More recently, the song's peaceful and relaxed theme has taken on a darker significance as it has been used to convey an eerie sense of false security in horror productions, such as the TV miniseries Rose Red (2002), and the films Final Destination 3 (2006), Dark Shadows (2012) and Beautiful Creatures (2013).

In film

In television

  • The 1970 episode of Monty Python's Flying Circus entitled "Intermission" (Series 1, Episode 13) often used this music when announcing that there will be varying sizes of intermission.
  • In a 1982 episode of Police Squad!, a mime tries to act out the contents of a ransom note, and Officer Nordberg guesses it to mean "Theme From a Summer Place".
  • The 1993 episode of Roseanne entitled "It Was Twenty Years Ago Today" uses the theme.
  • The 1993 episode of The Simpsons entitled "Homer's Barbershop Quartet" (Season 5, Episode 1) contains an ironic cover of the theme sung by elderly Springfield citizen, Jasper Beardly.
  • The 1995 episode of Freakazoid! entitled "Relax-O-Vision" (Season 1, Episode 9) features a titular gag in which potentially frightening action sequences are replaced by peaceful stock footage accompanied by the theme. The theme is also used in a running gag in an earlier episode when a network censor announces that no harm occurred in the previous scene.
  • The 1997 episode of Buffy the Vampire Slayer entitled "Inca Mummy Girl" (Season 2, Episode 4), Oz references his fantasy girl would involve "A feather boa and the Theme from a Summer Place"
  • The 1999 episode of Histeria entitled "Americana" had the theme play in the "Plymouth Acres" segment.
  • The 2000 PBS documentary special "The Great Campaign of 1960" uses the song.
  • The 2002 episode of Buffy the Vampire Slayer entitled "Him" (Season 7, Episode 6) uses the theme.
  • The 2002 horror miniseries Rose Red uses the theme.
  • The 2002 episode of The Sopranos entitled “ "For All Debts Public and Prívate” (Season 4, Episode 1) uses the theme while Tony Soprano and Bobby Bakala get breakfast.
  • The 2008 episode of Mad Men entitled "The New Girl" (Season 2, Episode 5) uses the theme while Don Draper and Bobbie Barrett drive out to the beach.
  • The 2009 episode of 30 Rock entitled "The Bubble" (Season 3, Episode 15) uses the theme.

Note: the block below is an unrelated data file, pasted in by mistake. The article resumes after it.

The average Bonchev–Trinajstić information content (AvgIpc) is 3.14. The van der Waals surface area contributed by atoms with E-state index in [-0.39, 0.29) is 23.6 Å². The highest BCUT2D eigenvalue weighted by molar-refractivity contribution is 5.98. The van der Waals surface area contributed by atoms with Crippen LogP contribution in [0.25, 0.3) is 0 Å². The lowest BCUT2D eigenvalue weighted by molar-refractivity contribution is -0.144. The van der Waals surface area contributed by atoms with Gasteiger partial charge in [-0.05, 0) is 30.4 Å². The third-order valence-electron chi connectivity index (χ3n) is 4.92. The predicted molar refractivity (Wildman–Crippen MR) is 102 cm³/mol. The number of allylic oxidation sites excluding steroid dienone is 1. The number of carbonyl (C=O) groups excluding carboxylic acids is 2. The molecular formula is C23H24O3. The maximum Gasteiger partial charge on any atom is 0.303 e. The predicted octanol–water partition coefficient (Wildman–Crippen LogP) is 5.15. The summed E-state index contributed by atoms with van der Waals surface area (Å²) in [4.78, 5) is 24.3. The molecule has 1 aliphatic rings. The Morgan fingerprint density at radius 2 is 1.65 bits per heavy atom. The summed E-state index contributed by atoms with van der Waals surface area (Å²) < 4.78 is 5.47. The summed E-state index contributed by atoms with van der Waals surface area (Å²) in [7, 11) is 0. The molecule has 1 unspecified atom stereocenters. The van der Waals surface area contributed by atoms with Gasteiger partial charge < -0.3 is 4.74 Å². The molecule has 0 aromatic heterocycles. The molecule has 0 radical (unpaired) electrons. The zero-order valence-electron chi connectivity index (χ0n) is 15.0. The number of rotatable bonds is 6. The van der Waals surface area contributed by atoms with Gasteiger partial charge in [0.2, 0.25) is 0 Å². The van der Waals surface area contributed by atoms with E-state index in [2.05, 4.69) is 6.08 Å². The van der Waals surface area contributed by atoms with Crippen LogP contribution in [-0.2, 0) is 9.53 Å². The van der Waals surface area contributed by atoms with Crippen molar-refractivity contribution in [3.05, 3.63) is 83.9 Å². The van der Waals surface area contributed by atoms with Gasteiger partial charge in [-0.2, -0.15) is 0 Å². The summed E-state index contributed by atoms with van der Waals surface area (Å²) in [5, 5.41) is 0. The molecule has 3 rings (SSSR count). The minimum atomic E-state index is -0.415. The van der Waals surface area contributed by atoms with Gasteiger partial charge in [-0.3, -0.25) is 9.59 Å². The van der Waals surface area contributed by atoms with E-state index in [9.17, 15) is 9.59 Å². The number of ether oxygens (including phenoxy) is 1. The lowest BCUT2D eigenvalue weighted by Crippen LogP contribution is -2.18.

• In the 2010 Disney Chanel series Fish Hooks the tune can be heard every time a camera close up is made to Steve Jackson. It goes with cheers and sounds of stars shining.
  • The tune can be heard in the 2016 HBO miniseries The Night Of (Episode 5, "The Season of the Witch").

In other media

  • The 1976 BBC radio comedy series The Burkiss Way always uses this song for introducing its once-a-show spoof intermissions.
  • In the BBC VT 1985 Christmas tape, the song is used during the establishing shots of London in the "Revenge from Outer Space" short film.[10]
  • The 1989 NES video game Willow (NES) samples parts of its song when Willow enters a town in the game.
  • The 2001 GBA game, Mario Kart: Super Circuit uses a rearrangement of this song for the courses Shy Guy Beach and Cheep Cheep Island.
  • The song is featured in the in-game radio in Fallout 4.

See also

References

  1. ^ Hirschhorn, Clive. The Warner Bros. Story, Octopus Books, London, 1979, p. 343.
  2. ^ a b c d Bronson, Fred (1 October 2003). The Billboard Book of Number One Hits (5th ed.). New York: Billboard Books. p. 75. ISBN 978-0823076772.
  3. ^ "Percy Faith And His Orchestra - The Theme From "A Summer Place"". 45cat.com. Retrieved 26 April 2021.
  4. ^ a b Simons, David (2004). Studio Stories - How the Great New York Records Were Made. San Francisco: Backbeat Books. ISBN 9781617745164. Cf. especially, p.23-24 with an article on "The Church"
  5. ^ a b Bronson, p. 939.
  6. ^ "Billboard Hot 100 Chart 50th Anniversary – The Billboard Hot 100 All-Time Top Songs (20-11)". Billboard.com. Retrieved 26 April 2021.
  7. ^ "Hot 100 turns 60". Billboard. Retrieved August 6, 2018.
  8. ^ Sketch Show, Audio Sponge Retrieved August 16, 2021.
  9. ^ Relax-O-Vision, TV Tropes
  10. ^ "BBC VT christmas 1". YouTube. 2008-03-28. Retrieved 2016-09-26.
This page was last edited on 3 September 2021, at 13:04